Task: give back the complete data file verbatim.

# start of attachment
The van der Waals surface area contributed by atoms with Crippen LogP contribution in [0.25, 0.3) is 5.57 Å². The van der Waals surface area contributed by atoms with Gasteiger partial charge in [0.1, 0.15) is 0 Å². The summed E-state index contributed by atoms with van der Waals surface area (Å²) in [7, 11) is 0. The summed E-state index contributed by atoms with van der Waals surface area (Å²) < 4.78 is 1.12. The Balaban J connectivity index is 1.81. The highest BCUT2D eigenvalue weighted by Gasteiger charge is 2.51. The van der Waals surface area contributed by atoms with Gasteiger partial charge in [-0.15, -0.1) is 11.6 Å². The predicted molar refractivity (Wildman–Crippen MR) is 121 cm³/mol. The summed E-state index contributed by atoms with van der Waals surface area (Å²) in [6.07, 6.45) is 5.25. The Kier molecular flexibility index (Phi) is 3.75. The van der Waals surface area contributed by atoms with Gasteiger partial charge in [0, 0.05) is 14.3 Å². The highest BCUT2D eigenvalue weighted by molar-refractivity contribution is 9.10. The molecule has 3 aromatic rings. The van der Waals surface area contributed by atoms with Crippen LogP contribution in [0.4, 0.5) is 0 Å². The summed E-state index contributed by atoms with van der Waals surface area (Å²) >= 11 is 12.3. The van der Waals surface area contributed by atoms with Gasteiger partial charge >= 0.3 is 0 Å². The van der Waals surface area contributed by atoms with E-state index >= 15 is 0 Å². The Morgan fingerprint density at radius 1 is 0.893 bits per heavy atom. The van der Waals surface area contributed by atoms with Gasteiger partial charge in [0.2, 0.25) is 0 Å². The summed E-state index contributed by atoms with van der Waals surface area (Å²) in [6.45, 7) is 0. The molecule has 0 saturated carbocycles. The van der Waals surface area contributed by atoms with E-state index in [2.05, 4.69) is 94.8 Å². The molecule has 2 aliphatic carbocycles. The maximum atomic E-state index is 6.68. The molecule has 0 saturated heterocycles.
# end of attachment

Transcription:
The van der Waals surface area contributed by atoms with Crippen LogP contribution in [0.25, 0.3) is 5.57 Å². The van der Waals surface area contributed by atoms with Gasteiger partial charge in [0.1, 0.15) is 0 Å². The summed E-state index contributed by atoms with van der Waals surface area (Å²) in [7, 11) is 0. The summed E-state index contributed by atoms with van der Waals surface area (Å²) < 4.78 is 1.12. The Balaban J connectivity index is 1.81. The highest BCUT2D eigenvalue weighted by Gasteiger charge is 2.51. The van der Waals surface area contributed by atoms with Gasteiger partial charge in [-0.15, -0.1) is 11.6 Å². The predicted molar refractivity (Wildman–Crippen MR) is 121 cm³/mol. The summed E-state index contributed by atoms with van der Waals surface area (Å²) in [6.07, 6.45) is 5.25. The Kier molecular flexibility index (Phi) is 3.75. The van der Waals surface area contributed by atoms with Gasteiger partial charge in [0, 0.05) is 14.3 Å². The highest BCUT2D eigenvalue weighted by molar-refractivity contribution is 9.10. The molecule has 3 aromatic rings. The van der Waals surface area contributed by atoms with Crippen LogP contribution in [0.4, 0.5) is 0 Å². The summed E-state index contributed by atoms with van der Waals surface area (Å²) >= 11 is 12.3. The van der Waals surface area contributed by atoms with Gasteiger partial charge >= 0.3 is 0 Å². The van der Waals surface area contributed by atoms with E-state index >= 15 is 0 Å². The Morgan fingerprint density at radius 1 is 0.893 bits per heavy atom. The van der Waals surface area contributed by atoms with Gasteiger partial charge in [0.2, 0.25) is 0 Å². The summed E-state index contributed by atoms with van der Waals surface area (Å²) in [6.45, 7) is 0. The molecule has 0 saturated carbocycles. The van der Waals surface area contributed by atoms with E-state index in [2.05, 4.69) is 94.8 Å². The molecule has 2 aliphatic carbocycles. The maximum atomic E-state index is 6.68. The molecule has 0 saturated heterocycles.